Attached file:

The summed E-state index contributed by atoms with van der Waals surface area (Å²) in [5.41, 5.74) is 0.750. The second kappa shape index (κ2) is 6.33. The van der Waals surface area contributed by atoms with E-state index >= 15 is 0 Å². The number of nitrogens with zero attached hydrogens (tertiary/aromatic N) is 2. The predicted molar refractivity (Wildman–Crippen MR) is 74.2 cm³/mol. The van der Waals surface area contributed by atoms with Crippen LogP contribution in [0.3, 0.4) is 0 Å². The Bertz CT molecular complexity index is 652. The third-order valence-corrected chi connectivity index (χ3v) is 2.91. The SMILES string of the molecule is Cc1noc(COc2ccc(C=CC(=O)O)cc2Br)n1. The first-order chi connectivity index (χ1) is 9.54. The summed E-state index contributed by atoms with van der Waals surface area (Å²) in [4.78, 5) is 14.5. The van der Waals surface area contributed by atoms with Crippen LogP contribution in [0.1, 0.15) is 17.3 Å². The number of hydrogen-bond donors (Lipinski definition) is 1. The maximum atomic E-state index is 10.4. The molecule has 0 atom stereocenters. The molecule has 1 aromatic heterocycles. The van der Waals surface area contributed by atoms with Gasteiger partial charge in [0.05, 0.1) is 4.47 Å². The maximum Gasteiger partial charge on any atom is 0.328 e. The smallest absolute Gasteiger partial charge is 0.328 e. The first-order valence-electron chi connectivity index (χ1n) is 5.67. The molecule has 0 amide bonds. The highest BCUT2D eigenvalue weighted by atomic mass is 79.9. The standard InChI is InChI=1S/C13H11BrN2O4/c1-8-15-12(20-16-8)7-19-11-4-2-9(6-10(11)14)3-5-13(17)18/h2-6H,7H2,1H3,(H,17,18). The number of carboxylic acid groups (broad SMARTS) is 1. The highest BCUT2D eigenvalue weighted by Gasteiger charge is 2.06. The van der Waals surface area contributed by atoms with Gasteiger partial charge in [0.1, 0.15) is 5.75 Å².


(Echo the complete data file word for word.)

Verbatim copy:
The summed E-state index contributed by atoms with van der Waals surface area (Å²) in [5.41, 5.74) is 0.750. The second kappa shape index (κ2) is 6.33. The van der Waals surface area contributed by atoms with E-state index >= 15 is 0 Å². The number of nitrogens with zero attached hydrogens (tertiary/aromatic N) is 2. The predicted molar refractivity (Wildman–Crippen MR) is 74.2 cm³/mol. The van der Waals surface area contributed by atoms with Crippen LogP contribution in [0.3, 0.4) is 0 Å². The Bertz CT molecular complexity index is 652. The third-order valence-corrected chi connectivity index (χ3v) is 2.91. The SMILES string of the molecule is Cc1noc(COc2ccc(C=CC(=O)O)cc2Br)n1. The first-order chi connectivity index (χ1) is 9.54. The summed E-state index contributed by atoms with van der Waals surface area (Å²) in [4.78, 5) is 14.5. The van der Waals surface area contributed by atoms with Crippen LogP contribution in [0.1, 0.15) is 17.3 Å². The number of hydrogen-bond donors (Lipinski definition) is 1. The maximum atomic E-state index is 10.4. The molecule has 0 atom stereocenters. The molecule has 1 aromatic heterocycles. The van der Waals surface area contributed by atoms with Gasteiger partial charge in [0.05, 0.1) is 4.47 Å². The maximum Gasteiger partial charge on any atom is 0.328 e. The smallest absolute Gasteiger partial charge is 0.328 e. The first-order valence-electron chi connectivity index (χ1n) is 5.67. The molecule has 0 amide bonds. The highest BCUT2D eigenvalue weighted by atomic mass is 79.9. The standard InChI is InChI=1S/C13H11BrN2O4/c1-8-15-12(20-16-8)7-19-11-4-2-9(6-10(11)14)3-5-13(17)18/h2-6H,7H2,1H3,(H,17,18). The number of carboxylic acid groups (broad SMARTS) is 1. The highest BCUT2D eigenvalue weighted by Gasteiger charge is 2.06. The van der Waals surface area contributed by atoms with Gasteiger partial charge in [0.1, 0.15) is 5.75 Å².